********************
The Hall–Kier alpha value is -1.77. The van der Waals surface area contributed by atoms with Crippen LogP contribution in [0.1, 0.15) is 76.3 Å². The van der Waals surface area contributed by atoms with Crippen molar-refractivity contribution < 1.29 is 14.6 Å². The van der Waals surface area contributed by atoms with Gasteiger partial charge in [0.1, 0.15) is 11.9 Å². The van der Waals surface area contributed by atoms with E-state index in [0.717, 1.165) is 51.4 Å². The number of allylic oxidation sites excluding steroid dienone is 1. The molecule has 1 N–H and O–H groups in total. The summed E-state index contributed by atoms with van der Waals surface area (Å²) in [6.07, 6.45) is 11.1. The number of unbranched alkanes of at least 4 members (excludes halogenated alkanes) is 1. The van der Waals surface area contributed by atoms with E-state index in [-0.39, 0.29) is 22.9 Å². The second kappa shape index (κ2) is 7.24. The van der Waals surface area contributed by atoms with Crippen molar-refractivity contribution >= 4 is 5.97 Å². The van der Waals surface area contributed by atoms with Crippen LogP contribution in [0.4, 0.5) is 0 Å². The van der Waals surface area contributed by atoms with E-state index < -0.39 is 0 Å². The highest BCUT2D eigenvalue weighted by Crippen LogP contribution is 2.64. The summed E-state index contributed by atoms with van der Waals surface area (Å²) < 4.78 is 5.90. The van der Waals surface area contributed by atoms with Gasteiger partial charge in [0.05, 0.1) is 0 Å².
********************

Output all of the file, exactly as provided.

The Hall–Kier alpha value is -1.77. The van der Waals surface area contributed by atoms with Crippen LogP contribution in [0.1, 0.15) is 76.3 Å². The van der Waals surface area contributed by atoms with Crippen molar-refractivity contribution < 1.29 is 14.6 Å². The van der Waals surface area contributed by atoms with Gasteiger partial charge in [0.1, 0.15) is 11.9 Å². The van der Waals surface area contributed by atoms with E-state index in [0.717, 1.165) is 51.4 Å². The number of allylic oxidation sites excluding steroid dienone is 1. The molecule has 1 N–H and O–H groups in total. The summed E-state index contributed by atoms with van der Waals surface area (Å²) in [6.07, 6.45) is 11.1. The number of unbranched alkanes of at least 4 members (excludes halogenated alkanes) is 1. The van der Waals surface area contributed by atoms with E-state index in [-0.39, 0.29) is 22.9 Å². The second kappa shape index (κ2) is 7.24. The van der Waals surface area contributed by atoms with Crippen molar-refractivity contribution >= 4 is 5.97 Å². The van der Waals surface area contributed by atoms with Crippen LogP contribution in [0.4, 0.5) is 0 Å². The van der Waals surface area contributed by atoms with E-state index < -0.39 is 0 Å². The highest BCUT2D eigenvalue weighted by Crippen LogP contribution is 2.64. The summed E-state index contributed by atoms with van der Waals surface area (Å²) < 4.78 is 5.90. The van der Waals surface area contributed by atoms with Gasteiger partial charge in [0.05, 0.1) is 0 Å².